|Trumpet vine flowers|
Campsis radicans (trumpet vine or trumpet creeper, also known in North America as "cow itch vine" or "hummingbird vine"), is a large and vigorous deciduous woody perennial vine of the family Bignoniaceae, notable for its showy trumpet-shaped flowers. It is native to woodlands and riverbanks of the southeastern United States, but is a popular garden subject, as some cultivars are hardy to as low as −30 °F (−34 °C).
The leaves are opposite, ovate, pinnate, 3–10 cm long, and emerald green when new, maturing into a dark green. The flowers come in terminal cymes of 4–12, orange to red in color with a yellowish throat, and generally appear after several months of warm weather. It grows to 3–10 m (10–33 ft).
The flowers are very attractive to hummingbirds, and many types of birds like to nest in the dense foliage. The flowers are followed by large seed pods. As these mature, they dry and split. Hundreds of thin, brown, paper-like seeds are released. These are easily grown when stratified.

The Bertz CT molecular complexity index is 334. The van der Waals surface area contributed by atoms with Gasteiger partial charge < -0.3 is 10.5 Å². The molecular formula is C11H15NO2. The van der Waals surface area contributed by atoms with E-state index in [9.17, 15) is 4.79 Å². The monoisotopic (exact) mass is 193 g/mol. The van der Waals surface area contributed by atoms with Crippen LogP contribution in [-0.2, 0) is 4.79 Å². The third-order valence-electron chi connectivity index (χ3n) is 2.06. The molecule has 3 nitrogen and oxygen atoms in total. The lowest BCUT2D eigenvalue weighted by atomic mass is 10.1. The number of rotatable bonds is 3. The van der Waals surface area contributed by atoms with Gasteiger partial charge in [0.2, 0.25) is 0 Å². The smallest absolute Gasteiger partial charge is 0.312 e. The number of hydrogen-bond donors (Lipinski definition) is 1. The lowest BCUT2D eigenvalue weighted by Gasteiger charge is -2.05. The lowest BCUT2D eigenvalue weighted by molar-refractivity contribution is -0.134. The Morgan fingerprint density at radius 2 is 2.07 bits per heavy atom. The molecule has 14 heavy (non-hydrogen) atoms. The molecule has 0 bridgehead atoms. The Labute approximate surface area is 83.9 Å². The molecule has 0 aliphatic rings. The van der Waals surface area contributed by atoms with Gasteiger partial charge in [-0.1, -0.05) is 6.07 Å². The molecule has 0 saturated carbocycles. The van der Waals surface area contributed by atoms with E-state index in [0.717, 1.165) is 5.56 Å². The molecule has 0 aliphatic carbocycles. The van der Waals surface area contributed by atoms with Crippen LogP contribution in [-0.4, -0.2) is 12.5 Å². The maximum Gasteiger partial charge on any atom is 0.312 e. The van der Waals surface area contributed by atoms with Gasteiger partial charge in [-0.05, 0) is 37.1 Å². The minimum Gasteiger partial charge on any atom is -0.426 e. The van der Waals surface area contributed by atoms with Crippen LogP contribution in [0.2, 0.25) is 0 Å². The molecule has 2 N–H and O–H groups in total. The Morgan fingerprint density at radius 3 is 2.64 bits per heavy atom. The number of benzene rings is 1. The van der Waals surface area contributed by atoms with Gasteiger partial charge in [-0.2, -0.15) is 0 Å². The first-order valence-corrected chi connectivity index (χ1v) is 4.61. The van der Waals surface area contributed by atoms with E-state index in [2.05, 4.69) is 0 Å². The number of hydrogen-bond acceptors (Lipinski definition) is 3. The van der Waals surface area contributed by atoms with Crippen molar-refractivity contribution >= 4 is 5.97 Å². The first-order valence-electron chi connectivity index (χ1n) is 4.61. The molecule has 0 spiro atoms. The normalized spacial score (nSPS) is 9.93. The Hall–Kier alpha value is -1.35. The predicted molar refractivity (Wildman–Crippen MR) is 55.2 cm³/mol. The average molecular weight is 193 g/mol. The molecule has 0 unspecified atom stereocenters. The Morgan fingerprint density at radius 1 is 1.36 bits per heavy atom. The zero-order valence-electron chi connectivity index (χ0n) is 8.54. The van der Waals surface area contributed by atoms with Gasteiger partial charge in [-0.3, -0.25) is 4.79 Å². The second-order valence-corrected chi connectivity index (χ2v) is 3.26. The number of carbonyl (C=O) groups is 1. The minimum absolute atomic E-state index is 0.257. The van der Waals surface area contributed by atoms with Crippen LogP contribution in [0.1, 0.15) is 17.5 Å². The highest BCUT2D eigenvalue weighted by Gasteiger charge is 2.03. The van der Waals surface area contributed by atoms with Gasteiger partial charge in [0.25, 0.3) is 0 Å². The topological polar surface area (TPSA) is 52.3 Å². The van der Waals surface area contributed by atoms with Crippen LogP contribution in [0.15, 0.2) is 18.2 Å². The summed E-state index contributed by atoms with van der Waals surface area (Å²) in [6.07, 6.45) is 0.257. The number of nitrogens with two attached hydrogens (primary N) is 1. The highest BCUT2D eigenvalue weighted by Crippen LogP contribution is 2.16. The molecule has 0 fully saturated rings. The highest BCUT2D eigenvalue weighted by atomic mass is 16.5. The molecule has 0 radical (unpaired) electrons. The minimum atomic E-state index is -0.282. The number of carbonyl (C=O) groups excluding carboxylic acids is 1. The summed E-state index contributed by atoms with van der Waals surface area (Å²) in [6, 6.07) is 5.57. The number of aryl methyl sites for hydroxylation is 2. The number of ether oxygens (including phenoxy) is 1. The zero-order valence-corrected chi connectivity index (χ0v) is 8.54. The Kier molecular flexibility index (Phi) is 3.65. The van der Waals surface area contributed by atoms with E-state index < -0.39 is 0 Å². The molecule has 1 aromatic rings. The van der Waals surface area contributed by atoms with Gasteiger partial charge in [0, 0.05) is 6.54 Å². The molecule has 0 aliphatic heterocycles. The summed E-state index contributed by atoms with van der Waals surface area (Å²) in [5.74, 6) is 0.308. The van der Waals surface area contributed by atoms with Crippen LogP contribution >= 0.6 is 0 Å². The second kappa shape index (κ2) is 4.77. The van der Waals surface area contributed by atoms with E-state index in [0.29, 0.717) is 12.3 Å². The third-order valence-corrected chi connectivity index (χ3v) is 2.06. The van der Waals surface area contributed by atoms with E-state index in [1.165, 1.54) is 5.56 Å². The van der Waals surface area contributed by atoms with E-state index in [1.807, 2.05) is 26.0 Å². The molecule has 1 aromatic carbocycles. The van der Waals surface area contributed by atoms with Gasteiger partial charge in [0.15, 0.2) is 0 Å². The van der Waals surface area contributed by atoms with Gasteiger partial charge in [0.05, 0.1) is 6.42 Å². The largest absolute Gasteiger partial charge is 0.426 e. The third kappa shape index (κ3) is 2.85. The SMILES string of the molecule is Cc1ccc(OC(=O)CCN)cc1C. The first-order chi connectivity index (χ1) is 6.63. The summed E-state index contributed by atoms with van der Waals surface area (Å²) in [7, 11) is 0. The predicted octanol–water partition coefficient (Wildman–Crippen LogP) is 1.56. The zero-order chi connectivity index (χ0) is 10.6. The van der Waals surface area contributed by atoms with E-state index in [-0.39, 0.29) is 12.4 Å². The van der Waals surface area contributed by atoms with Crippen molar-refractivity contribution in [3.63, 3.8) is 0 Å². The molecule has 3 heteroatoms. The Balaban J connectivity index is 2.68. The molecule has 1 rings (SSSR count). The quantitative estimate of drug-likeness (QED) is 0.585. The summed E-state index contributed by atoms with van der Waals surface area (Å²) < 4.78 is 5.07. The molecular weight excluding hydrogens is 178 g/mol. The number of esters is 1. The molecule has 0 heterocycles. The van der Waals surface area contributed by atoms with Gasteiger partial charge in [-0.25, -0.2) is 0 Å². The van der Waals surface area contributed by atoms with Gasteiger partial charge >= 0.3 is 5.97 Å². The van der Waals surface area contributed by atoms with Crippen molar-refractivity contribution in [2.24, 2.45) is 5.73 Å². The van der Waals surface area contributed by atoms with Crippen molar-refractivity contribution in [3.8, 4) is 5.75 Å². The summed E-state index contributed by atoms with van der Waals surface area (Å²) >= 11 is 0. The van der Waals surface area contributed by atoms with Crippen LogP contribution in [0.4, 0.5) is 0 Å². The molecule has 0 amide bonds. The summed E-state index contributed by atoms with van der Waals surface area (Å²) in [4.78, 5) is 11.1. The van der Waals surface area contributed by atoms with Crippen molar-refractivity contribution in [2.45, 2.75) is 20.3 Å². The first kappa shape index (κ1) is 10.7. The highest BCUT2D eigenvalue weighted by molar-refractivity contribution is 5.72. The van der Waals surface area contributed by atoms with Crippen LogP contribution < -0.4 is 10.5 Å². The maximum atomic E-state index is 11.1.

The vigor of the trumpet vine should not be underestimated. In warm weather, it puts out huge numbers of tendrils that grab onto every available surface, and eventually expand into heavy woody stems several centimeters in diameter. It grows well on arbors, fences, telephone poles, and trees, although it may dismember them in the process. Ruthless pruning is recommended. Outside of its native range this species has the potential to be highly invasive, even as far north as New England. The trumpet vine thrives in many places in southern Canada as well.
Alternate scientific names have included Tournefort's Bignonia radicans (1700) and Tecoma radicans.
Garden history 
The flamboyant flowering of Campsis radicans made it inescapable to even the least botanically-minded of the first English colonists in Virginia; consequently the plant quickly made its way to England, early in the 17th century, though its botanical parentage, as a hardy member of a mostly subtropical group, made its naming problematic: according to John Parkinson, the Virginia settlers were at first calling it a jasmine or a honeysuckle, and then a bellflower; he classed it an Apocynum (dogbane). Joseph Pitton de Tournefort erected a catch-all genus Bignonia in 1700, from which it has since been extricated. 
Away from summer heat, C. radicans is less profuse of flower. A larger-flowered hybrid "Mme Galen" was introduced about 1889 by the Tagliabue nurserymen of Laniate near Milan.
- Alice M. Coats, Garden Shrubs and Their Histories (1964) 1992, s.v. "Campsis".
- Coats (1964) 1992.